Start your 2 week itinerary in Kuala Lumpur
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Are you traveling anywhere with a long layover? One of my favorite things to do when traveling is to take advantage of Airline layovers.

I recently flew through Kuala Lumpur and was able to enjoy the best of what this city has to offer, all within my budget and on a convenient layover.  Kuala Lumpur is a huge hub for flying in and out of Asia, and is a cheap alternative to flying to Singapore.

Malaysia has great architecture, cheap eats, and good shopping with no departure fees, not only in Kuala Lumpur but all over the country. Malaysia is full of unique experiences to enjoy.

Here is a recap of my 36 hours in Kuala Lumpur.

Arriving In Kuala Lumpur

KLIA Train from Airport to Kuala Lumpur City Center

I arrived in Kuala Lumpur around 5:00 pm on a Friday night and got through immigration in about 30 minutes.  It was easy – a free visa on arrival so no need to fill out any paperwork beforehand or pay any fees. I then headed downstairs and bought a one-way ticket on the KLIA Express train to the city center for 50 Malaysian Ringgit (RM), or around 12 USD.

One of my favorite things about traveling in Asia is how easy it is to travel around directly from the airport. Most airports have easy access to trains that will take you right into the city.  Even if you fly into a small airport, there will always be shuttle service.

The train ride was approximately 30 minutes.  We traveled through acres of palm trees, with the scenery becoming more urban as we got closer to the city center.

From The City Center

Upon arrival at the KL Sentral station, I bought a ticket for the KL Express Rail Link (KL Metro) for 1.6 RM, or .38 USD.The train took me directly to my hotel that was one stop away from the main station and right in the heart of Chinatown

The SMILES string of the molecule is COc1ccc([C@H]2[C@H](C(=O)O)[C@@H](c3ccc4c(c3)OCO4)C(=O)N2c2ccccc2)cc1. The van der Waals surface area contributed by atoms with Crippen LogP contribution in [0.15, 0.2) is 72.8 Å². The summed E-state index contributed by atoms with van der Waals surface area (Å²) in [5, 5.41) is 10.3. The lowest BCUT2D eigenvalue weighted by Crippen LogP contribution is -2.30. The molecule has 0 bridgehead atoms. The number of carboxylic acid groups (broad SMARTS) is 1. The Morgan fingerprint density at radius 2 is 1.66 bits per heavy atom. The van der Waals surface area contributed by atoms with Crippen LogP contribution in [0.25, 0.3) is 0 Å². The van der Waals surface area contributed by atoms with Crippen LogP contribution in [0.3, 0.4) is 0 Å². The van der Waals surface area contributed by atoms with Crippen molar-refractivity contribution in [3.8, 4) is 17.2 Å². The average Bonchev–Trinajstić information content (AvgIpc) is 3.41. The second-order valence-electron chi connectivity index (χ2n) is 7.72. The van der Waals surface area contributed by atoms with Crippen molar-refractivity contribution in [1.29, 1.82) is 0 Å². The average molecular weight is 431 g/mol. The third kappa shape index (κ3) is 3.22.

In Kuala Lumpur, rather than using cards or tickets for the public transportation system, you get an electronic token that you scan on your way in and deposit on your way out.

I stayed at a Space Capsule Hotel for 65 RM, or 7.50 USD a night and reception was open for 24 hours making check in a breeze. After dropping off my bags, I walked to the night market with Sofi, a Russian girl I had met at my hotel. She also lived in Bali and was in Kuala Lumpur on a layover.

The market was filled with counterfeit designer products sold for next to nothing: makeup, wallets, perfume, suitcases, shoes and, of course, knock-off watches.  However, I was more interested in the food than a knock off Louis Vuitton wallet.

We sat down at a local food court and enjoyed a meal together. Chicken stir-fried noodles and a local beer was 10 RM, or 2.40 USD.  It started to pouring, so we stayed in the food court and watched the locals walk by, aptly prepared with their umbrellas and rain gear.

Day 1 Financial Break Down

Train Ticket from Airport to City Center $12
Monorail ticket to Hostel $.38
1 night in Capsule Hotel $7.50
Dinner and Drinks $2.40
Total : $22.28

Saturday In Kuala Lumpur

The next morning I headed to Batu Caves, with the plan of leaving the hotel by 6:00 a.m. to avoid the crowds.  Having had trouble sleeping, I was awake, dressed, and out the door by 5:30 a.m.

It was dark outside when I left, but I assumed the sun would be rising very soon as I’m used to being up at this time in Bali for sunrise surf sessions.  I took the 15-minute walk to the KL Sentral Station to get in a little extra exercise.

Upon arriving I looked for a place to buy a train ticket.  No one was there and the first train to Batu Caves was not until 7:00 a.m.  Still determined to get to the caves early and avoid the crowds, I found a taxi willing to take me for 27 RM, or 6.50 USD.

Arriving At The Batu Caves

It was still dark when the taxi dropped me off at 6:30 a.m, and there was a sign indicating the caves opened at 7:00 a.m. With time to kill, I walked around and found a Hindu temple nearby where morning ceremonies were underway.